Jane Austen may have visited the Isle of Wight but none of her heroines ever exclaimed ‘Oh! Bembridge!’ in the way they were inclined to breathlessly talk of Bath or Lyme Regis. They really should have done. Bembridge has everything you’d want for an elegiac holiday: gorgeous beaches to wander along while pondering the meaning of life, an abundance of high-quality shops to potter around and a slightly faded – but not too faded – ambience.
What to see and do in Bembridge
High Street and around
The soul of the village is to be found in the High Street, which features several excellent independent stores, from a baker and a butcher to a fishmonger and a wholefood shop; it is with good reason that Bembridge won Countryfile Magazine’s ‘Village of the Year’ award in 2018.
Located on Church Road, at its junction with the High Street, the church of the Holy Trinity is made of Purbeck stone and features an elaborate clock and lancet windows. It was built in the mid 19th century and replaced an earlier incarnation (a rare, failed effort by John Nash) that, made of the more friable Bembridge stone, began to collapse.
Half a mile south of the village centre, at the very end of High Street, is the lonely Bembridge Windmill. The last of its kind on the Island, this is the archetypical windmill, standing 38ft high with four sails pinned to a circular, tapering four-storey structure built from stone rubble, all topped with a wooden cap.
Built in the 1700s, it operated as a flour mill and flourished until the advent of the Bembridge train line, which brought cheap flour from afar. In spring and summer you can climb the stone steps within the tower and take in the remarkably complete wooden machinery that survives from its days of practical use, including a turning wheel, windshaft and grain bins. There’s also the chance to learn about the milling process in the small exhibition within the windmill. A small kiosk outside sells hot drinks, cakes and ice creams.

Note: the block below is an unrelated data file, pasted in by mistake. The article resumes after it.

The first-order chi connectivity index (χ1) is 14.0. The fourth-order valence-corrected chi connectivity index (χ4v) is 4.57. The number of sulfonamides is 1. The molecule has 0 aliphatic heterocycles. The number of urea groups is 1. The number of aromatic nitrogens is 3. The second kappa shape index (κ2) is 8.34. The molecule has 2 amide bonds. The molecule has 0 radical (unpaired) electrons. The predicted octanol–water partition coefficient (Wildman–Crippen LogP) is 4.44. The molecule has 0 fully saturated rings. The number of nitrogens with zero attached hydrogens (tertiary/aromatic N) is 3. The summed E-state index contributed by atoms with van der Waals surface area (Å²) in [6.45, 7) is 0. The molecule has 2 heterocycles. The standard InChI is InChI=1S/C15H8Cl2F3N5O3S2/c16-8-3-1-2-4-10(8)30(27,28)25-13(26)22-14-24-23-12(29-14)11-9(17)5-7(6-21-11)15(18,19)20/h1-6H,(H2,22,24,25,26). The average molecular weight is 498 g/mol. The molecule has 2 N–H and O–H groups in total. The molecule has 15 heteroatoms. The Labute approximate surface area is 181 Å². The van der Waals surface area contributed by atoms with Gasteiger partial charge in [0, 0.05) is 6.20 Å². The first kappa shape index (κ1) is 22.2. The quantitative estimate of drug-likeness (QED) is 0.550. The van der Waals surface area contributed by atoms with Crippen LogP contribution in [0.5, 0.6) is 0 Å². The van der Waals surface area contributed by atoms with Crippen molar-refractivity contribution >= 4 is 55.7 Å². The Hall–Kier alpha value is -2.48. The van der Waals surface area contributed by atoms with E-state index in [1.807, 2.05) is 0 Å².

The village has three beaches, all of which are fetchingly attractive, but their geology is unsuited to lounging as they comprise stones, pebbles and shells. On the western shoreline, Bembridge Beach tumbles into the coast from the spit at the edge of Bembridge Harbour; softer sand reveals itself at low tide.
To the east, Bembridge End Lane Beach, which bumps into the pier and lifeboat station, has a little more sand. Both of these beaches are perfect for beachcombing, with attractive backdrops of woodland framing the view inland. The pier, meanwhile, is 250yds in length and juts out into the water around the eastern periphery of the village and to some extent marks a logical geographical boundary to the community.
The second of the Island RNLI lifeboat stations (the other is in Yarmouth) stands at the far end of the pier; the station can be visited in summer. The coast remains accessible to the east of the pier, where it fragments into a series of wave-cut platforms around the appropriately named Ledge Beach: Bembridge Ledge, Long Ledge and Black Rock Ledge and the marshy shingle of the Foreland. Rock pooling comes into its own here at low tide.
Another opportunity facilitated by low tide is a walk all around the Bembridge coast, from the lifeboat station to the harbour and the Pilot Boat Inn, a distance of around 1¼ miles that takes around 40 minutes. Beyond the ledges, and further to the southeast of Bembridge is Whitecliff Bay, a 200yd crescent of sand and shingle tucked below a high ridge and which offers a rear-view vista of Culver Down. The beach is accessed by steep paths via the holiday park behind it. From the shoreline you can also gain tidal access to Horseshoe Bay.